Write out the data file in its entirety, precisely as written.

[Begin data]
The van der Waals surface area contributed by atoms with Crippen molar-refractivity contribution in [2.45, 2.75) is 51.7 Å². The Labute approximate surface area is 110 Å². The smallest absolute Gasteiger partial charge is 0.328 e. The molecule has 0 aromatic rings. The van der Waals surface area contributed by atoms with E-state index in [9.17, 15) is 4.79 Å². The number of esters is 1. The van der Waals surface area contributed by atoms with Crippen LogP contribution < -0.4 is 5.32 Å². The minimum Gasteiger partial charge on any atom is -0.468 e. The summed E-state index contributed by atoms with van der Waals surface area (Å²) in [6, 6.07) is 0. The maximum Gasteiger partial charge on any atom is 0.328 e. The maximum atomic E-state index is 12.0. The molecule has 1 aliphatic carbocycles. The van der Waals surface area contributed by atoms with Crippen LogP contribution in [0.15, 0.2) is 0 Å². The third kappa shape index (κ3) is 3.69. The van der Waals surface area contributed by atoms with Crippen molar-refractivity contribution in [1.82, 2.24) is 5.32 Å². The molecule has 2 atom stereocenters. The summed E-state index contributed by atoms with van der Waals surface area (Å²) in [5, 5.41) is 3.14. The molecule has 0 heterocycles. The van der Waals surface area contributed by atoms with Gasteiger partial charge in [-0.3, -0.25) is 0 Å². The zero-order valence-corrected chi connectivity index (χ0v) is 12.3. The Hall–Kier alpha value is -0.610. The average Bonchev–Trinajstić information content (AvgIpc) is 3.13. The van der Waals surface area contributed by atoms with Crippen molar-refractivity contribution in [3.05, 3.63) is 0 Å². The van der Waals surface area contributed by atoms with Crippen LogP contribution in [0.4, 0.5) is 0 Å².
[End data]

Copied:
The van der Waals surface area contributed by atoms with Crippen molar-refractivity contribution in [2.45, 2.75) is 51.7 Å². The Labute approximate surface area is 110 Å². The smallest absolute Gasteiger partial charge is 0.328 e. The molecule has 0 aromatic rings. The van der Waals surface area contributed by atoms with E-state index in [9.17, 15) is 4.79 Å². The number of esters is 1. The van der Waals surface area contributed by atoms with Crippen LogP contribution < -0.4 is 5.32 Å². The minimum Gasteiger partial charge on any atom is -0.468 e. The summed E-state index contributed by atoms with van der Waals surface area (Å²) in [6, 6.07) is 0. The maximum Gasteiger partial charge on any atom is 0.328 e. The maximum atomic E-state index is 12.0. The molecule has 1 aliphatic carbocycles. The van der Waals surface area contributed by atoms with Crippen LogP contribution in [0.15, 0.2) is 0 Å². The third kappa shape index (κ3) is 3.69. The van der Waals surface area contributed by atoms with Crippen molar-refractivity contribution in [1.82, 2.24) is 5.32 Å². The molecule has 2 atom stereocenters. The summed E-state index contributed by atoms with van der Waals surface area (Å²) in [5, 5.41) is 3.14. The molecule has 0 heterocycles. The van der Waals surface area contributed by atoms with Gasteiger partial charge in [-0.3, -0.25) is 0 Å². The zero-order valence-corrected chi connectivity index (χ0v) is 12.3. The Hall–Kier alpha value is -0.610. The average Bonchev–Trinajstić information content (AvgIpc) is 3.13. The van der Waals surface area contributed by atoms with Crippen molar-refractivity contribution in [3.05, 3.63) is 0 Å². The van der Waals surface area contributed by atoms with Crippen LogP contribution in [0.4, 0.5) is 0 Å².